Some developmental editors—especially those with publishing industry experience—will even comment on your book’s market potential, how to strengthen the project with an eye toward getting a literary agent, and how to pitch the work. Developmental editors are truly the full-service manuscript gurus, but their services come at a higher price than other types of editors.

hiring an editor Next steps

Now you hopefully know more about different types of editors and what they do. Find a book editor who meets your needs, and be sure to ask questions. Passionate editors should always be willing to speak about their services and explain them in a clear and understandable way. A lot of my clients are just starting out or approaching an editor for the first time. There’s no penalty for being a beginner—every writer started out somewhere—so I am more than happy to explain my scope of services. You can read more about the process of how to find an editor here, or learn about price estimates of editorial service rates.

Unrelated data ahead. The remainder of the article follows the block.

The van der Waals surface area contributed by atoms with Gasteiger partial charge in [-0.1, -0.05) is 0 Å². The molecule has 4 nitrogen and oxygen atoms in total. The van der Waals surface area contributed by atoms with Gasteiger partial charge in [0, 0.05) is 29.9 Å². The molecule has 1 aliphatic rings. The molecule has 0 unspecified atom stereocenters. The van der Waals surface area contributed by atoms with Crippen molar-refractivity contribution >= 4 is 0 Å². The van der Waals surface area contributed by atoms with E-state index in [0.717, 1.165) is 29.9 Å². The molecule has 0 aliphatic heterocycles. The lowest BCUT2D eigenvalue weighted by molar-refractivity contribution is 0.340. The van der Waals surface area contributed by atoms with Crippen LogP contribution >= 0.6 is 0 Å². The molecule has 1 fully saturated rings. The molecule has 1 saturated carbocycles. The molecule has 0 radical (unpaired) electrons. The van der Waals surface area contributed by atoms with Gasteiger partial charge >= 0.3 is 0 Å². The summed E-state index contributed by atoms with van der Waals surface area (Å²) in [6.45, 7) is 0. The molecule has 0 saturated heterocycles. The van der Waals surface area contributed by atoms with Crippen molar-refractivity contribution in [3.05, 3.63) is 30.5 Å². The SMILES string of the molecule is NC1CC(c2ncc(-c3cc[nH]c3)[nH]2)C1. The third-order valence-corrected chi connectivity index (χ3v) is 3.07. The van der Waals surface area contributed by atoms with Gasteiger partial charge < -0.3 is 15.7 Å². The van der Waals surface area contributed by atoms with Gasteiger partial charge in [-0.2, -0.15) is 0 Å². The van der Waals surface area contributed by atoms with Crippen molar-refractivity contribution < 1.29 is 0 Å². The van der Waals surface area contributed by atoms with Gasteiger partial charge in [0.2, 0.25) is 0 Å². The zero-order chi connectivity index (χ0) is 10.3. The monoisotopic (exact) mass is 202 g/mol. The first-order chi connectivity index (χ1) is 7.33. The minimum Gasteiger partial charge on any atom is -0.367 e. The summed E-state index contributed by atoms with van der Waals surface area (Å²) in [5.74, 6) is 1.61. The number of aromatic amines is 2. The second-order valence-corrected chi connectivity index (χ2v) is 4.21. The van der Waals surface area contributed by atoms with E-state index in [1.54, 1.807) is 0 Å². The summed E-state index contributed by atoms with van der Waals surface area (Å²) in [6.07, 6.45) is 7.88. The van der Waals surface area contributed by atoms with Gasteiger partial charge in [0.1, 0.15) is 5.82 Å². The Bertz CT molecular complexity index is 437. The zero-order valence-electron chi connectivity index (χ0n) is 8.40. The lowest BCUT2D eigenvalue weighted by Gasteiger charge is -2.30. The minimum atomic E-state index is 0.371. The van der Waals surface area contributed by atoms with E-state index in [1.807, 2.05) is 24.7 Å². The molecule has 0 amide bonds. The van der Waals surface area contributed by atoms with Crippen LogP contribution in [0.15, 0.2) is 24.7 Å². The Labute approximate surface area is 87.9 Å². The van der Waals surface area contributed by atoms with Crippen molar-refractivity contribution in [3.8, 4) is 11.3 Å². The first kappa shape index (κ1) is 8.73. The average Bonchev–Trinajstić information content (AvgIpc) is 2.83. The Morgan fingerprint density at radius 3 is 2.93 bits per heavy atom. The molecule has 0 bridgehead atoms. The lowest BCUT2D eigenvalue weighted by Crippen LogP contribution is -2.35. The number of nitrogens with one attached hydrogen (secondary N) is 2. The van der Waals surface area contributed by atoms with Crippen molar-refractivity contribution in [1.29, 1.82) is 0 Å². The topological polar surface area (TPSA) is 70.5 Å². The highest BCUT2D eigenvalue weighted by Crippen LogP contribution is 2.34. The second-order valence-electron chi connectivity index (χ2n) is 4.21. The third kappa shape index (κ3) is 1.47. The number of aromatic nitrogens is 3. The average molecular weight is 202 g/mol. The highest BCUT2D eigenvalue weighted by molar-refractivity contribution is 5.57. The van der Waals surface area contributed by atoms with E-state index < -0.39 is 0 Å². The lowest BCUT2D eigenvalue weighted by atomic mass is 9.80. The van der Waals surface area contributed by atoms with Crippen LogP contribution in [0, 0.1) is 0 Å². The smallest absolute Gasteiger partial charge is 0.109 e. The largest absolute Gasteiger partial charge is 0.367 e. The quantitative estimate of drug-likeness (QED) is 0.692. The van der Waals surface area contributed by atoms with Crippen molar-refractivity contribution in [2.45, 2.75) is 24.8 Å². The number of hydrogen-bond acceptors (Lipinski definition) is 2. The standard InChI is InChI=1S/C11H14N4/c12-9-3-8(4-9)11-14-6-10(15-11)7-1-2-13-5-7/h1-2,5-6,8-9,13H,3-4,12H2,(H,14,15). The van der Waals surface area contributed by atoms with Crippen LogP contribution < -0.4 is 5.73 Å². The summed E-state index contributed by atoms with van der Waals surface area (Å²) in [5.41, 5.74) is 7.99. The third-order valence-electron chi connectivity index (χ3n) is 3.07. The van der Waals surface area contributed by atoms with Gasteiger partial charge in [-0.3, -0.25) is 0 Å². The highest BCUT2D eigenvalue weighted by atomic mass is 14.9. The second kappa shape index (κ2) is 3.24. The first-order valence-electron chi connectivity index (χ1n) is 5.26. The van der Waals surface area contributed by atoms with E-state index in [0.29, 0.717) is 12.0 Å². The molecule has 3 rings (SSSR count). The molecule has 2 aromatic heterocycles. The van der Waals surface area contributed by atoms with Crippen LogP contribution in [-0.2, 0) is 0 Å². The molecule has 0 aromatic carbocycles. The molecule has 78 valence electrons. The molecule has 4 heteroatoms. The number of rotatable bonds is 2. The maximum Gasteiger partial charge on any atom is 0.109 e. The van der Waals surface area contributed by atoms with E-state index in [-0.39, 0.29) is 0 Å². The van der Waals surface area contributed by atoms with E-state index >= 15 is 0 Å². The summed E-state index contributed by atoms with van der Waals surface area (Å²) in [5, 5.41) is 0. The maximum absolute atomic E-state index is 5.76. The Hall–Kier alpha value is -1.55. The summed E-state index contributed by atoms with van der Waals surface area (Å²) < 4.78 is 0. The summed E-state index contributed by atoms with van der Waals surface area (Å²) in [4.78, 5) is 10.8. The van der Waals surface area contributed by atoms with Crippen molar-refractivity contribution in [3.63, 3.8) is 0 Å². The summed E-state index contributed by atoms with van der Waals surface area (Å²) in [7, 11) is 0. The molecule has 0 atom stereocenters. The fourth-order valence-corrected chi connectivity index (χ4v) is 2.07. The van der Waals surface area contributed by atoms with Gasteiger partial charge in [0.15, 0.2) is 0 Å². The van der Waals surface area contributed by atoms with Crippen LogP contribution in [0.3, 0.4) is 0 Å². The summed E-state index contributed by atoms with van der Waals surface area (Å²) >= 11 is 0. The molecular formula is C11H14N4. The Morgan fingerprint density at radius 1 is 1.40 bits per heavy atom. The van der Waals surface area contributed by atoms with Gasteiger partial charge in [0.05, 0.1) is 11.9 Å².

Decide what level of editorial services you need. Proofreading and copy editing tend to be more useful for cleaner manuscripts that need one last polish before submission or independent publication. When you think about hiring a freelance editor, know that you will best be served by either a line editor or developmental editor. These services do tend to be more expensive, but the level of feedback is worth the investment. Ideally, you will get enough advice about writing and storytelling that you can apply it to all of your future writing. That’s always my goal when I return an edit—I want to fill the writer’s toolbox in addition to discussing the issues on the page.

Please don’t hesitate to check out my writing craft book or reach out for editorial services via the contact form, below.